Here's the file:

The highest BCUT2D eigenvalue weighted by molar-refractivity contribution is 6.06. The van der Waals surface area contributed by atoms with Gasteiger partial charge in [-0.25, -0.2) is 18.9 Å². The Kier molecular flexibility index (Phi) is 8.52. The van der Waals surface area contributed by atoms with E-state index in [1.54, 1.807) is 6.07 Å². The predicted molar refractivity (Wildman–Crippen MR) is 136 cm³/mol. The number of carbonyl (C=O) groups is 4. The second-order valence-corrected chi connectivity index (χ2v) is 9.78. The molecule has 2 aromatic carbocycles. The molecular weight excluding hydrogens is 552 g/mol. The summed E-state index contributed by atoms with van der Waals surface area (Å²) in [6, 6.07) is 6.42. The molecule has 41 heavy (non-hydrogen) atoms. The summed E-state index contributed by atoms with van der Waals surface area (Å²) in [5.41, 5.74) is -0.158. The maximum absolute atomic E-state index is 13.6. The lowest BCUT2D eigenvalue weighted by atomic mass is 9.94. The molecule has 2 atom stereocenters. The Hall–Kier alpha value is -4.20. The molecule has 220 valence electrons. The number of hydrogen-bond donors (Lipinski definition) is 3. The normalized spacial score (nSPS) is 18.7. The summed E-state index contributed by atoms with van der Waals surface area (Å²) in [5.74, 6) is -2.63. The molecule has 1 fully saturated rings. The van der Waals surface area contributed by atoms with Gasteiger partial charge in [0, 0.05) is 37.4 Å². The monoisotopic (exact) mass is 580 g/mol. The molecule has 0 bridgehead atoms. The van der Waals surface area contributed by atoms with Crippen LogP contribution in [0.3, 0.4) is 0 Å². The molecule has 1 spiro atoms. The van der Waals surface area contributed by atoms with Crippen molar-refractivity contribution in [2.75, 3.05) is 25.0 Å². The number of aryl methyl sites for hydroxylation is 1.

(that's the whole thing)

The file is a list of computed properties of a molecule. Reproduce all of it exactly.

The highest BCUT2D eigenvalue weighted by molar-refractivity contribution is 6.06. The van der Waals surface area contributed by atoms with Gasteiger partial charge in [-0.25, -0.2) is 18.9 Å². The Kier molecular flexibility index (Phi) is 8.52. The van der Waals surface area contributed by atoms with E-state index in [1.54, 1.807) is 6.07 Å². The predicted molar refractivity (Wildman–Crippen MR) is 136 cm³/mol. The number of carbonyl (C=O) groups is 4. The second-order valence-corrected chi connectivity index (χ2v) is 9.78. The molecule has 2 aromatic carbocycles. The molecular weight excluding hydrogens is 552 g/mol. The summed E-state index contributed by atoms with van der Waals surface area (Å²) in [6, 6.07) is 6.42. The molecule has 41 heavy (non-hydrogen) atoms. The summed E-state index contributed by atoms with van der Waals surface area (Å²) in [5.41, 5.74) is -0.158. The maximum absolute atomic E-state index is 13.6. The lowest BCUT2D eigenvalue weighted by atomic mass is 9.94. The molecule has 2 atom stereocenters. The Hall–Kier alpha value is -4.20. The molecule has 220 valence electrons. The number of hydrogen-bond donors (Lipinski definition) is 3. The normalized spacial score (nSPS) is 18.7. The summed E-state index contributed by atoms with van der Waals surface area (Å²) in [5.74, 6) is -2.63. The molecule has 1 fully saturated rings. The van der Waals surface area contributed by atoms with Gasteiger partial charge in [0, 0.05) is 37.4 Å². The monoisotopic (exact) mass is 580 g/mol. The molecule has 0 bridgehead atoms. The van der Waals surface area contributed by atoms with Crippen LogP contribution in [0.3, 0.4) is 0 Å². The molecule has 1 spiro atoms. The van der Waals surface area contributed by atoms with Crippen molar-refractivity contribution in [2.75, 3.05) is 25.0 Å². The number of aryl methyl sites for hydroxylation is 1.